Weird History
1.3k voters

12 Times Someone Actually Broke Into An Impregnable Place

February 12, 2021 7.5k votes 1.3k voters 61.9k views12 items

List RulesVote up the most inventive ways people broke into places with high security.

Throughout history, quite a few bandits have tiptoed past guards, scaled high walls, and made their way into seemingly inaccessible places. These famous break-ins in heavily fortified locales lead to an important question: Are these venues as safe and secure as they claim?

Tricksters and heisters manage to sneak into impenetrable spaces for many reasons - whether it's to abscond in the night with valuable pieces of art, to intrude upon Queen Elizabeth at Buckingham Palace after a night of heavy drinking, or to give NASA scientists a run for their money. That being said, some of these cases are much more clever than others. Read on below to vote up the most artful and intelligent examples of someone actually breaching unassailable buildings, networks, or even military planes.

  • 1

    A Sewage Worker Broke Into The Bank Of England Gold Vault Just To Tell The Directors It Was Possible

    In 1836, high-ranking officials at the flagship Bank of England branch on London’s Threadneedle Street received a bizarre note from an anonymous source. The unnamed person wrote that they knew of a way to gain direct access to the bank's gold vault without alarming security. Scoffing at the notion that anyone could get into the vault, the staff laughed it off.

    When they received a second note from the same source offering to meet them inside the vault in order to prove their case, they reluctantly agreed - more out of curiosity than fear. In the vault, the Bank of England officials were shocked when a man popped up from beneath the floorboards. It turns out he was a sewage worker who discovered an old pipe that led right into the vault. The good samaritan was supposedly rewarded with 800 pounds for pointing out the security breach, and the Bank of England quickly repaired the problem.

  • 2

    Men Dug A 600-Meter Tunnel To Break Into Brazil's Central Bank

    Like something out of the movies, a group of thieves spent three months planning and executing the biggest bank raid in Brazil's history. The group, composed of a few dozen heisters, set up a fake gardening business in a small home a block away from Brazil's Central Bank in Fortaleza, even purchasing a white van with a bogus company logo on the side. From there, the perps constructed an underground tunnel that stretched from one of the bedrooms in their rental to the Central Bank's secured vault.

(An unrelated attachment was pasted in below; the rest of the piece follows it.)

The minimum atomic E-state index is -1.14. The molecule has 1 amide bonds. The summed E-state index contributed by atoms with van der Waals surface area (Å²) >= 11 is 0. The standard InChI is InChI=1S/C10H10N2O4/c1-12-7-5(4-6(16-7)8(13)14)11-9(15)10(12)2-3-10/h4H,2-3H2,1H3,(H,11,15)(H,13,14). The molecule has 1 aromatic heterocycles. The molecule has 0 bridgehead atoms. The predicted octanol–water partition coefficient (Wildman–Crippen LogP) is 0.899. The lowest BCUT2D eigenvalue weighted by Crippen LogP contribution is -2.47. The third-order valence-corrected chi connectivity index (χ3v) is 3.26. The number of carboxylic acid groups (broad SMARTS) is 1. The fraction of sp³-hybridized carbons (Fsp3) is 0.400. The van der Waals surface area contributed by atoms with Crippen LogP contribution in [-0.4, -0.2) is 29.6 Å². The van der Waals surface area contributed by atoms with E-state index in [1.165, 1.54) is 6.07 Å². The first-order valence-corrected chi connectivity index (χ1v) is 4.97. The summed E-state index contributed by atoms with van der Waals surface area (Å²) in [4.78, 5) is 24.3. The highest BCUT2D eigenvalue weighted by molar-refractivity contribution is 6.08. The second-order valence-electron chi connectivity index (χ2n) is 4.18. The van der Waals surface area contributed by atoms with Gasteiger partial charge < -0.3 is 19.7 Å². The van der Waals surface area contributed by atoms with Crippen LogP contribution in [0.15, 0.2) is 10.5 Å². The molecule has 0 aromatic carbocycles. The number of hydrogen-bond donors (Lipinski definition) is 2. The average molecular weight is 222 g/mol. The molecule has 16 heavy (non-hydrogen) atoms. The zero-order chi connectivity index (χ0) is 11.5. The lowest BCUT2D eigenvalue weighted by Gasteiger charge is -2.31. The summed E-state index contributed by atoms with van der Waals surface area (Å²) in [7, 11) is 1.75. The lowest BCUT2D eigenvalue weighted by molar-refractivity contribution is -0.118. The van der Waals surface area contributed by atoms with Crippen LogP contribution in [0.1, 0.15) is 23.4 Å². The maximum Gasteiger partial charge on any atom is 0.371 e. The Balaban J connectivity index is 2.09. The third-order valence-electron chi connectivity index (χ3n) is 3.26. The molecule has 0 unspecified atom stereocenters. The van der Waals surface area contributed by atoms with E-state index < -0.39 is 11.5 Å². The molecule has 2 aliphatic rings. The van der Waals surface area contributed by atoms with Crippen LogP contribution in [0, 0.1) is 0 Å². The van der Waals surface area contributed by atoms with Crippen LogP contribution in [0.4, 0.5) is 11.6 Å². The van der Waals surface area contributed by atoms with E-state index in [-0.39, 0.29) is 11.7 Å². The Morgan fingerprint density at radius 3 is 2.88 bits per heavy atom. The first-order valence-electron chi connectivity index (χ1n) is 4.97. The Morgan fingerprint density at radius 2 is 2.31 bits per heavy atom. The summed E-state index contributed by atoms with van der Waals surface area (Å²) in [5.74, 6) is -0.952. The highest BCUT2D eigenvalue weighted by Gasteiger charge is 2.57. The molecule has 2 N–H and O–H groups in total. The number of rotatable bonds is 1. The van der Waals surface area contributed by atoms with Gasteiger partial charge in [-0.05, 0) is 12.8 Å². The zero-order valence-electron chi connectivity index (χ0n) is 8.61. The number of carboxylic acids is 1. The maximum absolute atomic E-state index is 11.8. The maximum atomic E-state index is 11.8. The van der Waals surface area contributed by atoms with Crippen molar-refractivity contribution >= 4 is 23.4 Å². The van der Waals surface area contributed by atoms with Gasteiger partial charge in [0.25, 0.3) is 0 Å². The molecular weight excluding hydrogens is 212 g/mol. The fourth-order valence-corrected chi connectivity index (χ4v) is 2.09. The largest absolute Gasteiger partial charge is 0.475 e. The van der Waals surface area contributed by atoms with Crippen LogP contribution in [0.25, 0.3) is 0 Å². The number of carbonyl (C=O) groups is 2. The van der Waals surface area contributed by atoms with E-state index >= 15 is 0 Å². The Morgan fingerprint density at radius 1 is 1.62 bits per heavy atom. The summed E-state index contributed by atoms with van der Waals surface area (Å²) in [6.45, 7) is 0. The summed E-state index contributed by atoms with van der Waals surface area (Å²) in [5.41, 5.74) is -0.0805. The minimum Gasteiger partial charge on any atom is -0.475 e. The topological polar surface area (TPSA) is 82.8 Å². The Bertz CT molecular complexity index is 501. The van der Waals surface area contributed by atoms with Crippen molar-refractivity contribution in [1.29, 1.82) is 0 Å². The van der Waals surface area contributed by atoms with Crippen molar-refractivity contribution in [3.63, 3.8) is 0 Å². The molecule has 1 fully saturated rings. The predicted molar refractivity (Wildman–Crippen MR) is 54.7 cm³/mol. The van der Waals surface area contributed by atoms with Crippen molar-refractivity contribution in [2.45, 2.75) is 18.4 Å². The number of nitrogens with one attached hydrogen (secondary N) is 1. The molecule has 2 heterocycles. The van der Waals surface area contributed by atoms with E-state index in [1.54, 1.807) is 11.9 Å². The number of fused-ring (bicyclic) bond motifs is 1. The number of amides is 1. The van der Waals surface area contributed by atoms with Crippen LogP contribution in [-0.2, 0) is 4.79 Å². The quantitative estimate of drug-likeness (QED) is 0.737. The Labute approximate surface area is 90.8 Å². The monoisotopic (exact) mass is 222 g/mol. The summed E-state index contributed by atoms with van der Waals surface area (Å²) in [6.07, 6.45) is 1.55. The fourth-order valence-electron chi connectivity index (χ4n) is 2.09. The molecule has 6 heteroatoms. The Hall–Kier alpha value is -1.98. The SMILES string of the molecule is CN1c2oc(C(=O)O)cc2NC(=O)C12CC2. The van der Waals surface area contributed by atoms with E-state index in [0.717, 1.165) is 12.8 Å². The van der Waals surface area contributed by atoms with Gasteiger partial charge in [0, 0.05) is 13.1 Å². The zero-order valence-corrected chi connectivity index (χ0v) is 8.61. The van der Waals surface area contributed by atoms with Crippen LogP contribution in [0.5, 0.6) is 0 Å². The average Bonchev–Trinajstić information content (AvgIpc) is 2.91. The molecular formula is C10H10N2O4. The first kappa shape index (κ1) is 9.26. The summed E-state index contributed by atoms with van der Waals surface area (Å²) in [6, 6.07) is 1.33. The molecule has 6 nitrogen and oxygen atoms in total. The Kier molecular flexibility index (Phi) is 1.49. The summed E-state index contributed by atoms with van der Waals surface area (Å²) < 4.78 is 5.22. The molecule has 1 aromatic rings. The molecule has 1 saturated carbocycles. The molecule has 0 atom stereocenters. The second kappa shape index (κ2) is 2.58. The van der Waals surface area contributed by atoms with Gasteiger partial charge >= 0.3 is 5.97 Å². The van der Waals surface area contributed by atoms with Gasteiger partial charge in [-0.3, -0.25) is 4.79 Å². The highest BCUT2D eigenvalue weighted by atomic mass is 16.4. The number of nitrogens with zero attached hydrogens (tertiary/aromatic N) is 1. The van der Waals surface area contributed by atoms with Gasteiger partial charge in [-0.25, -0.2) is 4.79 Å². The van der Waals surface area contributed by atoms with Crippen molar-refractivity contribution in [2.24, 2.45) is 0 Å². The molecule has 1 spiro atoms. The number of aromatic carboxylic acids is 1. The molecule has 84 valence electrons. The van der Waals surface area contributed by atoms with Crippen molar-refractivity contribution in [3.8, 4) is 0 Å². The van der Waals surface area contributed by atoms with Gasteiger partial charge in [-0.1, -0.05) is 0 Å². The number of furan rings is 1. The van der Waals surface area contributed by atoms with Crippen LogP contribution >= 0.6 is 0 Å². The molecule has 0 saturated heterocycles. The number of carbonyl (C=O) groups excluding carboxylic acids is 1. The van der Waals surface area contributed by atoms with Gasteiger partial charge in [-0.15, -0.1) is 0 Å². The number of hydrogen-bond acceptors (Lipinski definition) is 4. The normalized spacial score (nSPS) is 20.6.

The crooks reinforced their tunnel with plastic and wood, installed electric lights, and created a ventilation system. On Saturday, August 6, 2005, they snatched over $160 million out of the vault. The theft wasn't discovered until the following Monday morning, by which point the crooks were long gone. Since then, only eight people have been taken into custody and $20 million of the missing cash retrieved.

  • 3

    Posing As Guards, Art Thieves Broke Into Boston's Isabella Stewart Gardner Museum And Stole $500 Million Worth Of Art

    The largest property theft in the world remains unsolved 30 years later. Boston's Isabella Stewart Gardner Museum houses some of the world's most prized and treasured works of art. On the evening of March 18, 1990, two men swiped $500 million dollars worth of art from the museum, including works from Vermeer, Rembrandt, and Degas.

    Dressed as police officers, the crooks made their way into the museum by telling security guards they were responding to a disturbance call. Breaking protocol, the fake officers were allowed to enter through the employee entrance, where they handcuffed, bound, and gagged the guards on duty. 81 minutes later, the perps left with 13 works, none of which have resurfaced since. To this day, the museum offers a $10 million reward for anyone who can provide information that will lead to the art's retrieval.

  • 4

    A 15-Year-Old Hacked Into NASA's Systems And Caused A 21-Day Shut Down

    Miami teen Jonathan James found a backdoor into NASA's server in 1999 after using a hacking tool called a "sniffer" to unlock hundreds of messages, usernames, and passwords. From there, the 15-year-old accessed staff computers at the Marshall Space Flight Center and downloaded $1.7 million dollars worth of NASA proprietary software. The breach caused NASA to shut down its system for 21 days.

    James, who became the first juvenile to receive a federal sentence for computer hacking, also compromised Department of Defense networks. His reason? Just to see how far he could get. "The government didn't take too many measures for security on most of their computers. They lack some serious computer security," James said at the time.